Seeing and What Is Seen

Seeing and What Is Seen

By   |  Jul. 20, 2015

Ivens & Co. Fotoartikelen Amsterdam. Spuistraat 216 Nijmegen, Groningen, Johann Georg van Caspel, 1899. Courtesy Rijksmuseum, Amsterdam.


A question was raised in the Pando Talks section of this website about what I meant during my plenary address when I said that, “The seeing is much more fundamental than what is seen.” The writer asks, “Why is this important to changing our world view?” This is important and so I’ll try a bit of unpacking.

What we mean when we say we “see”

What we see when we typically say we “see something” is patches of color. But few would claim that these colored patches exist in themselves at the location at which they are seen. That is, few would say that the browns and blacks I may see over to my left, as such, occupy the space in which my vision locates them. What we mean by “black” and “brown” requires the functioning of eyes in order to exist at all.

Through most of philosophical history, the patches of color that we experience as the world around us were supposed to inhere in “substances.” That is, people thought that the blacks and browns inhered, say, in a table they might observe. People thought of the table as a self-existing thing underlying the colors, even though in that sense it could never be experienced. The self-existing substance was posited to make sense of our visual and tactile experiences.

Others reminded us, however, that we could form no real idea of what the substances underlying the colors are like. They said we should stick with what we experience and treat these patches of color simply as appearances or phenomena without speaking of a something, I know not what, that underlies them.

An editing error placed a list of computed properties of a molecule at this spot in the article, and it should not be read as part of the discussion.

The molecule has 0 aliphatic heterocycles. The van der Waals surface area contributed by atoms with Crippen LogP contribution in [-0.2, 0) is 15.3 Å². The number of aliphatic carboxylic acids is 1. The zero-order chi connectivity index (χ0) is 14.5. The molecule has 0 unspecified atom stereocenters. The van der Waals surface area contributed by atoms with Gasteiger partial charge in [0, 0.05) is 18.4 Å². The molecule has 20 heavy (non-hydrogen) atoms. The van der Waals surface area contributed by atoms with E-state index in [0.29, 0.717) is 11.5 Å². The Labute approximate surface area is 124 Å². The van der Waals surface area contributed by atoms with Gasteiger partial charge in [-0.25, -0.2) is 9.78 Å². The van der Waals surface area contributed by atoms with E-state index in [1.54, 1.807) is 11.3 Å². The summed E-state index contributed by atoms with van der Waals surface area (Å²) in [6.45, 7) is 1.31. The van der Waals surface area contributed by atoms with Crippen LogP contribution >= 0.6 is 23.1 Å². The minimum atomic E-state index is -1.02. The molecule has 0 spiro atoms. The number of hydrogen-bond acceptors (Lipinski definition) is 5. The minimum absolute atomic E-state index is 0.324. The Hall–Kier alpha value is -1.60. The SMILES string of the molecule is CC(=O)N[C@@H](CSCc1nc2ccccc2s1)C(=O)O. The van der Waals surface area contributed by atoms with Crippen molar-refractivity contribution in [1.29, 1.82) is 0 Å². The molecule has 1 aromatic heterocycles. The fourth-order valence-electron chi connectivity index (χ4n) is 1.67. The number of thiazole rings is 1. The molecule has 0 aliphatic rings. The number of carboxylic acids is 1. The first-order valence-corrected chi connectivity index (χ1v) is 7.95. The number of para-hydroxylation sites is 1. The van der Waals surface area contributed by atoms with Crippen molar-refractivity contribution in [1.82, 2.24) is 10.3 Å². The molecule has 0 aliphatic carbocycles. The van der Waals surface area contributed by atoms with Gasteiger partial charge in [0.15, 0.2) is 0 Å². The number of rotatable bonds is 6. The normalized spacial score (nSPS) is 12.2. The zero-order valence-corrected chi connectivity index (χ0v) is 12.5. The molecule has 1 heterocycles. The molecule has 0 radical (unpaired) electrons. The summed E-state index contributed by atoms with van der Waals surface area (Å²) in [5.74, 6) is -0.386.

We seem to have two choices, then, in thinking about the external world that we experience: it is composed of substances, about which we can have no idea, or it is simply composed of phenomena. We have then two possible philosophies – substantialist and phenomenal, respectively. For the most part, people, including scientists, have stuck with the substantialist view. However, philosophers following David Hume and Immanuel Kant gave up on substances and accepted the idea that all that we are given, in terms of the world external to us, is appearances or phenomena.

Those who continued to assume that the table is more than the appearances, that it is what in fact the appearances are appearances of, almost always supposed that the substantial table (and chairs and walls and windows, etc.) are composed of matter. The philosophers pointed out that we have no idea what “matter” is, but they agreed that the science based on the materialist views was the only possible science and gave it full support.

Seeing is more concrete than the thing being seen

There is another philosophical tradition, and it is this to which I belong. We point out that the black and brown, the phenomena or appearances, occur only in experiencing, specifically, seeing. To us that means that seeing, and experiencing in general, are more concrete than the appearances they include as data. The latter are abstractions from the experiencing. Why not recognize that the only actuality we really know and can think about is experiencing itself?

Experiencing is definitely not a substance underlying colors and tactile sensations. Nor is it an appearance or phenomenon. It is an activity, a happening, an occurrence, an event. It is also always a process.  And it is this last term that is used to identify philosophies that take experiencing as more fundamental than what can be abstracted from it.

Old pond
a frog jumps
the sound of water